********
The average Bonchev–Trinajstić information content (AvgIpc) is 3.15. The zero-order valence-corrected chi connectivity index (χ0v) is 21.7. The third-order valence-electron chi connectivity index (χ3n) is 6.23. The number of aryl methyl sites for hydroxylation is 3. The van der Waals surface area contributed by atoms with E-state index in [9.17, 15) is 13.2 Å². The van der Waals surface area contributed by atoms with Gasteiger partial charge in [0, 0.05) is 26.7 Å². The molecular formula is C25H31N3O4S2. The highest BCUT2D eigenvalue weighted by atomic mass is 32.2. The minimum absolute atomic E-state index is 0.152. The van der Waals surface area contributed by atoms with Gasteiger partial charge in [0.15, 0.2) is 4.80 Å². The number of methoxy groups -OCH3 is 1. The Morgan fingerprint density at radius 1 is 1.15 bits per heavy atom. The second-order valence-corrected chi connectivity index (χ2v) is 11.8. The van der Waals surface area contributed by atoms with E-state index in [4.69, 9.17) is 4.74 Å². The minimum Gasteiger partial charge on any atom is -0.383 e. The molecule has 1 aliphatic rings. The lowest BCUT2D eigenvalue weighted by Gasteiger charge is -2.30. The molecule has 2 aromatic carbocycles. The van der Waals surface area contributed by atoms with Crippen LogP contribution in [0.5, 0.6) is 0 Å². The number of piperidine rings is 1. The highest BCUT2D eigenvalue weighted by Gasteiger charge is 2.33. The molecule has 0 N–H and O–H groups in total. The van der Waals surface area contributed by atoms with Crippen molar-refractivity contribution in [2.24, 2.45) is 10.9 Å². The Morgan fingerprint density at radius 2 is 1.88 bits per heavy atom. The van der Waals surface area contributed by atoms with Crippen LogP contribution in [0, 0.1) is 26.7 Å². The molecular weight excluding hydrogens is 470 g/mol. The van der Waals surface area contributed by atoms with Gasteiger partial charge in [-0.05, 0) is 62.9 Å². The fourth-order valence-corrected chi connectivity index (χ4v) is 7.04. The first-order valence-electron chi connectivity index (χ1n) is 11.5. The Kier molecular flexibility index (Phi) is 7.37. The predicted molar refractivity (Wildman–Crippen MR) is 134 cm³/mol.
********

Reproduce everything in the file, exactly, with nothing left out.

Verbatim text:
The average Bonchev–Trinajstić information content (AvgIpc) is 3.15. The zero-order valence-corrected chi connectivity index (χ0v) is 21.7. The third-order valence-electron chi connectivity index (χ3n) is 6.23. The number of aryl methyl sites for hydroxylation is 3. The van der Waals surface area contributed by atoms with E-state index in [9.17, 15) is 13.2 Å². The van der Waals surface area contributed by atoms with Gasteiger partial charge in [0, 0.05) is 26.7 Å². The molecular formula is C25H31N3O4S2. The highest BCUT2D eigenvalue weighted by atomic mass is 32.2. The minimum absolute atomic E-state index is 0.152. The van der Waals surface area contributed by atoms with Gasteiger partial charge in [0.15, 0.2) is 4.80 Å². The number of methoxy groups -OCH3 is 1. The Morgan fingerprint density at radius 1 is 1.15 bits per heavy atom. The second-order valence-corrected chi connectivity index (χ2v) is 11.8. The van der Waals surface area contributed by atoms with E-state index in [4.69, 9.17) is 4.74 Å². The minimum Gasteiger partial charge on any atom is -0.383 e. The molecule has 1 aliphatic rings. The lowest BCUT2D eigenvalue weighted by Gasteiger charge is -2.30. The molecule has 2 aromatic carbocycles. The van der Waals surface area contributed by atoms with Crippen LogP contribution in [0.5, 0.6) is 0 Å². The number of piperidine rings is 1. The highest BCUT2D eigenvalue weighted by Gasteiger charge is 2.33. The molecule has 0 N–H and O–H groups in total. The van der Waals surface area contributed by atoms with Crippen molar-refractivity contribution in [2.24, 2.45) is 10.9 Å². The Morgan fingerprint density at radius 2 is 1.88 bits per heavy atom. The van der Waals surface area contributed by atoms with Crippen LogP contribution in [0, 0.1) is 26.7 Å². The molecular weight excluding hydrogens is 470 g/mol. The van der Waals surface area contributed by atoms with Gasteiger partial charge in [-0.05, 0) is 62.9 Å². The fourth-order valence-corrected chi connectivity index (χ4v) is 7.04. The first-order valence-electron chi connectivity index (χ1n) is 11.5. The Kier molecular flexibility index (Phi) is 7.37. The predicted molar refractivity (Wildman–Crippen MR) is 134 cm³/mol.